, 18181860 (aged 42 years)

Name suffix
6th President of the United States
John Quincy Adams
March 4, 1825 (aged 7 years)
7th President of the United States
Andrew Jackson
March 4, 1829 (aged 11 years)
8th President of the United States
Martin Van Buren
March 4, 1837 (aged 19 years)
Chinese Conflicts
First Opium War
from September 4, 1839 (aged 21 years)
Note: Source citation: First Opium War Wikipedia
Note: Great Britain since the 18th century consumed a lot of Chinese tea. There were no manufactured goods from England that the Chinese desired. The tea had to be purchased by English silver, which caused a drop in reserves. Britain then introduced opium from the British East India Company, and found a ready market in an addicted China. Sensing the destructions of their social fabric, Qing emperors fought and lost to the British this war.
9th President of the United States
William Henry Harrison
March 4, 1841 (aged 23 years)
10th President of the United States
John Tyler
April 4, 1841 (aged 23 years)
Birth of a son
1844 (aged 26 years)
11th President of the United States
James K Polk
March 4, 1845 (aged 27 years)
12th President of the United States
Zachary Taylor
March 4, 1849 (aged 31 years)
13th President of the United States
Millard Fillmore
July 9, 1850 (aged 32 years)
Death of a husband
1851 (aged 33 years)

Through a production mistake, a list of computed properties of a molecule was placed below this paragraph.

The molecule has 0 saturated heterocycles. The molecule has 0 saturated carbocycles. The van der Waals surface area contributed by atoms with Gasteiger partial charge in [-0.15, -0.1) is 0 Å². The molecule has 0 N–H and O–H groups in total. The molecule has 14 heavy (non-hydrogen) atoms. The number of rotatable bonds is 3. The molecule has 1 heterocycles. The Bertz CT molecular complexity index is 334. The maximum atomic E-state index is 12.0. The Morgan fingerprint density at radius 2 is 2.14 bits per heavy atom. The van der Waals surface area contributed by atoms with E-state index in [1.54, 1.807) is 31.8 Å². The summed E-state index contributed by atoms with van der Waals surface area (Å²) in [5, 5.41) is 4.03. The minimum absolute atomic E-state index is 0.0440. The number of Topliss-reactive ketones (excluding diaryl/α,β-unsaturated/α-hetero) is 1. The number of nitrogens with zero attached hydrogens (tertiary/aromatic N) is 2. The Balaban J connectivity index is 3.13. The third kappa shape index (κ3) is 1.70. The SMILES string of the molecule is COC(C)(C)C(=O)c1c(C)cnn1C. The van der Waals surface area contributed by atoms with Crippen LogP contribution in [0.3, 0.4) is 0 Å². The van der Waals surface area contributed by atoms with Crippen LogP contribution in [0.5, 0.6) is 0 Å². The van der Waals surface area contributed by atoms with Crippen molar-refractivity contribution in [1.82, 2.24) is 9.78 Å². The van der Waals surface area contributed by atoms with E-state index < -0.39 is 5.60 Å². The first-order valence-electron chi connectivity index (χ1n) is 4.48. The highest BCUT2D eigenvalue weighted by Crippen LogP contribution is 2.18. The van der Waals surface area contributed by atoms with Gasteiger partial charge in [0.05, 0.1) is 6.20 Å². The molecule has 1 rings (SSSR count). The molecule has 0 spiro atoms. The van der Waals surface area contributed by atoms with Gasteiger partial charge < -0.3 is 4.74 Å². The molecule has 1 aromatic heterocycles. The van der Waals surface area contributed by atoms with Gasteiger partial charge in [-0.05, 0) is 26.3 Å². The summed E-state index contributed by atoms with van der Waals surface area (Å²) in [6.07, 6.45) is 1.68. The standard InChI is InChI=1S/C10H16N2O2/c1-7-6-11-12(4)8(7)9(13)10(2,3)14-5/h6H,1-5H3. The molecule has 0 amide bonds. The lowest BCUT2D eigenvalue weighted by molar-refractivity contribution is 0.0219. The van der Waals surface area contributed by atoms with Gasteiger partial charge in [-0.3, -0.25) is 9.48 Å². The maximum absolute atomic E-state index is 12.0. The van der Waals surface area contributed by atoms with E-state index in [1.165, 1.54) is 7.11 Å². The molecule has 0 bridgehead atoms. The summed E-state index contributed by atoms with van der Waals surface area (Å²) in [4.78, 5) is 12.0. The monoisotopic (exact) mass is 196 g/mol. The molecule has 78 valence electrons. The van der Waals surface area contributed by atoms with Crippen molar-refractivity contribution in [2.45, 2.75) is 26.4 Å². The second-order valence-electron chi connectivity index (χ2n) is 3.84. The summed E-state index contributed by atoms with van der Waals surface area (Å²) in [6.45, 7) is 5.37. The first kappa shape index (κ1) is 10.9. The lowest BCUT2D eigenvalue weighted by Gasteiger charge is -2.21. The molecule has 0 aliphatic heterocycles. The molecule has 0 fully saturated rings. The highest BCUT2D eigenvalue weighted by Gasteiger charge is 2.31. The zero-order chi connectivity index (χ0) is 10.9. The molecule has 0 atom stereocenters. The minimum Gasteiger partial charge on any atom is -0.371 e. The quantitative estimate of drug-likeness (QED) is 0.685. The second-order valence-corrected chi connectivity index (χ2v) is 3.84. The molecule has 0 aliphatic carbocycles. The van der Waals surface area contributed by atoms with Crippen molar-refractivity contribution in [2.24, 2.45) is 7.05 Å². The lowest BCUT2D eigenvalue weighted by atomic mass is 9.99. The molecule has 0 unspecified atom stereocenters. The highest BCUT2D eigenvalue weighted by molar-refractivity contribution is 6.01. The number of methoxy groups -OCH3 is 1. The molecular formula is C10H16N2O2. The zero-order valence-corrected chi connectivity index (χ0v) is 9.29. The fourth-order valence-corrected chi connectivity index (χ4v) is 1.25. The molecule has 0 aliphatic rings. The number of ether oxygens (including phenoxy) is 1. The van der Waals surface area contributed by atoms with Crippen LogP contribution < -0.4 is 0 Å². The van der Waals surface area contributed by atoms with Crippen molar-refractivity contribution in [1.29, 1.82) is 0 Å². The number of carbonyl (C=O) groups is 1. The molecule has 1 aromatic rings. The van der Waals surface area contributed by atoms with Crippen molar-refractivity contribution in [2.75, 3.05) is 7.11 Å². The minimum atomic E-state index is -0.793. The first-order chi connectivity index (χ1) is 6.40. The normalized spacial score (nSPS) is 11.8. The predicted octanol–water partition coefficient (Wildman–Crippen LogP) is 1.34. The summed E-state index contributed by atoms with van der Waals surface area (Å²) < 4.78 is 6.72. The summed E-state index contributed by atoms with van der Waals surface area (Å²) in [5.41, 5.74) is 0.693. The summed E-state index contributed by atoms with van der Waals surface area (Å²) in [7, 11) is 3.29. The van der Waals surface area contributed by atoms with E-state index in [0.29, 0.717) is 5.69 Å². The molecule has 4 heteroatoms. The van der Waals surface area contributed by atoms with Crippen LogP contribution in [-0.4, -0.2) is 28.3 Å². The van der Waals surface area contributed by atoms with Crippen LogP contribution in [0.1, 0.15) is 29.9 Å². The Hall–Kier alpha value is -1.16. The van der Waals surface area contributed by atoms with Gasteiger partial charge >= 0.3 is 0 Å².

14th President of the United States
Franklin Pierce
March 4, 1853 (aged 35 years)
California Gold Rush
from January 24, 1848 to 1855 (aged 37 years)
Note: Source citation: California Gold Rush Wikipedia
Chinese Conflicts
Punti–Hakka Clan Wars
1855 (aged 37 years)
Note: Source citation: Hakka Punti Clan Wars Wikipedia
Chinese Conflicts
Red Turban Rebellion
from 1854 to 1856 (aged 38 years)
Note: Source citation: Red Turban Rebellions Wikipedia
15th President of the United States
James Buchanan
March 4, 1857 (aged 39 years)
Chinese Conflicts
Second Opium War
from October 8, 1856 to October 24, 1860 (aged 42 years)
Note: The contestants were the Qing empire against a consortium of American and European powers. Again the Qing were defeated and lost port cities to the control of the western powers.
Note: Source citation: Second Opium War Wikipedia
Chinese Conflicts
Taiping Rebellion
from December 1850 to August 1864 (4 years after death)
Note: Source citation: Taiping Rebellion Wikipedia
Note: The bloodiest civil war in history with upwards to 70 million killed, between the Qing empire and a theocratic Christian based society. The Qing had to seek help from France and the United Kingdom. This weakened the central Qing government and saw the rise of warlords.
China Government/Dynasties
Qing or Ching or Manchu Dynasty
from 1636 to 1912 (52 years after death)
Note: Source citation: Qing Dynasty Wikipedia
Note: 2nd foreign dynasty to rule China—Unlike the Mongols however, the Manchu adopted Chinese dress and customs. However, they did force men to wear the queue. Neo-Confucianism was made the official doctrine, demanding loyalty to the emperor, but Chinese culture was preserved and Chinese were excluded only from the very senior court positions. Increasing European trade causedforeign powers divide China into spheres of influence. The Boxer uprising caused the downfall of this last dynasty. source
Chinese American Events
Tong Wars
from 1800 to 1930 (70 years after death)
Note: Source citation: Tong Wars Wikipedia
Note: These started as conflicts between clans and sensationalized by American media as gang and turf urban warfare.
Chinese Consolidated Benevolent Association (Six Companies)
after 1851 (aged 33 years)
Note: Many reasons for these Associations to exist 1. insurance 2. protection 3. companionship 4. ancestor veneration
1860 (aged 42 years)